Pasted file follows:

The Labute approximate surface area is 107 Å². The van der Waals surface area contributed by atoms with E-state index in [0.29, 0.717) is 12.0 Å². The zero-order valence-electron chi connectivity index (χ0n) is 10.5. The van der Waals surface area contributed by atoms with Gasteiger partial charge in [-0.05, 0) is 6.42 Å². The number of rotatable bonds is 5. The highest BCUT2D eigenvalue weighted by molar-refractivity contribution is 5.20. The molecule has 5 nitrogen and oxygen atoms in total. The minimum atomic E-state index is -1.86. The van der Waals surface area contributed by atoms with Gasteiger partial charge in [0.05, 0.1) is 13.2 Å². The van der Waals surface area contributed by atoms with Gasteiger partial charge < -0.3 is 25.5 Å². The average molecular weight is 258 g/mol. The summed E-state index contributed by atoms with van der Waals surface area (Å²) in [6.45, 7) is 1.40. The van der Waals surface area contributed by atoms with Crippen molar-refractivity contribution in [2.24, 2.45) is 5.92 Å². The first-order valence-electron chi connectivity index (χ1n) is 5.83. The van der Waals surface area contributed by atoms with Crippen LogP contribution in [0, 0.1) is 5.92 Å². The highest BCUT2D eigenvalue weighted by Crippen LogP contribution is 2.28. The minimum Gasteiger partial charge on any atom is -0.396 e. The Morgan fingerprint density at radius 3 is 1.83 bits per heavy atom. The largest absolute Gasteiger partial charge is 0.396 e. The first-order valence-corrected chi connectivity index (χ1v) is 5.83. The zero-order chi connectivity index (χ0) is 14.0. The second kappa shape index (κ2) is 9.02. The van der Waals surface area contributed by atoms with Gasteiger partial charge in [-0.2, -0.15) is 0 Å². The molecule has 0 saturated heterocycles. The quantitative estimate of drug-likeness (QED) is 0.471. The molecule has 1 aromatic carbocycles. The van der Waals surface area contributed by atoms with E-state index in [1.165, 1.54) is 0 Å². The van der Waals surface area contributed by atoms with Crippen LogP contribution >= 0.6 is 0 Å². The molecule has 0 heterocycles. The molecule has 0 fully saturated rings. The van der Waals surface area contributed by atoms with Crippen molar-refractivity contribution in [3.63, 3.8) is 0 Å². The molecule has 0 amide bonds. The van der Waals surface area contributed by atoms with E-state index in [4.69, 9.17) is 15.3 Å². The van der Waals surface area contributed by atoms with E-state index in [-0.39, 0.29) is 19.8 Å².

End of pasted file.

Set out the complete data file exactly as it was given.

The Labute approximate surface area is 107 Å². The van der Waals surface area contributed by atoms with E-state index in [0.29, 0.717) is 12.0 Å². The zero-order valence-electron chi connectivity index (χ0n) is 10.5. The van der Waals surface area contributed by atoms with Gasteiger partial charge in [-0.05, 0) is 6.42 Å². The number of rotatable bonds is 5. The highest BCUT2D eigenvalue weighted by molar-refractivity contribution is 5.20. The molecule has 5 nitrogen and oxygen atoms in total. The minimum atomic E-state index is -1.86. The van der Waals surface area contributed by atoms with Gasteiger partial charge in [0.05, 0.1) is 13.2 Å². The van der Waals surface area contributed by atoms with Gasteiger partial charge < -0.3 is 25.5 Å². The average molecular weight is 258 g/mol. The summed E-state index contributed by atoms with van der Waals surface area (Å²) in [6.45, 7) is 1.40. The van der Waals surface area contributed by atoms with Crippen molar-refractivity contribution in [2.24, 2.45) is 5.92 Å². The first-order valence-electron chi connectivity index (χ1n) is 5.83. The van der Waals surface area contributed by atoms with Crippen LogP contribution in [0, 0.1) is 5.92 Å². The highest BCUT2D eigenvalue weighted by Crippen LogP contribution is 2.28. The minimum Gasteiger partial charge on any atom is -0.396 e. The Morgan fingerprint density at radius 3 is 1.83 bits per heavy atom. The largest absolute Gasteiger partial charge is 0.396 e. The first-order valence-corrected chi connectivity index (χ1v) is 5.83. The zero-order chi connectivity index (χ0) is 14.0. The second kappa shape index (κ2) is 9.02. The van der Waals surface area contributed by atoms with Gasteiger partial charge in [-0.2, -0.15) is 0 Å². The molecule has 0 saturated heterocycles. The quantitative estimate of drug-likeness (QED) is 0.471. The molecule has 1 aromatic carbocycles. The van der Waals surface area contributed by atoms with E-state index in [1.165, 1.54) is 0 Å². The van der Waals surface area contributed by atoms with Crippen LogP contribution >= 0.6 is 0 Å². The molecule has 0 heterocycles. The molecule has 0 fully saturated rings. The van der Waals surface area contributed by atoms with Crippen molar-refractivity contribution in [3.63, 3.8) is 0 Å². The molecule has 0 amide bonds. The van der Waals surface area contributed by atoms with E-state index in [4.69, 9.17) is 15.3 Å². The van der Waals surface area contributed by atoms with E-state index in [-0.39, 0.29) is 19.8 Å².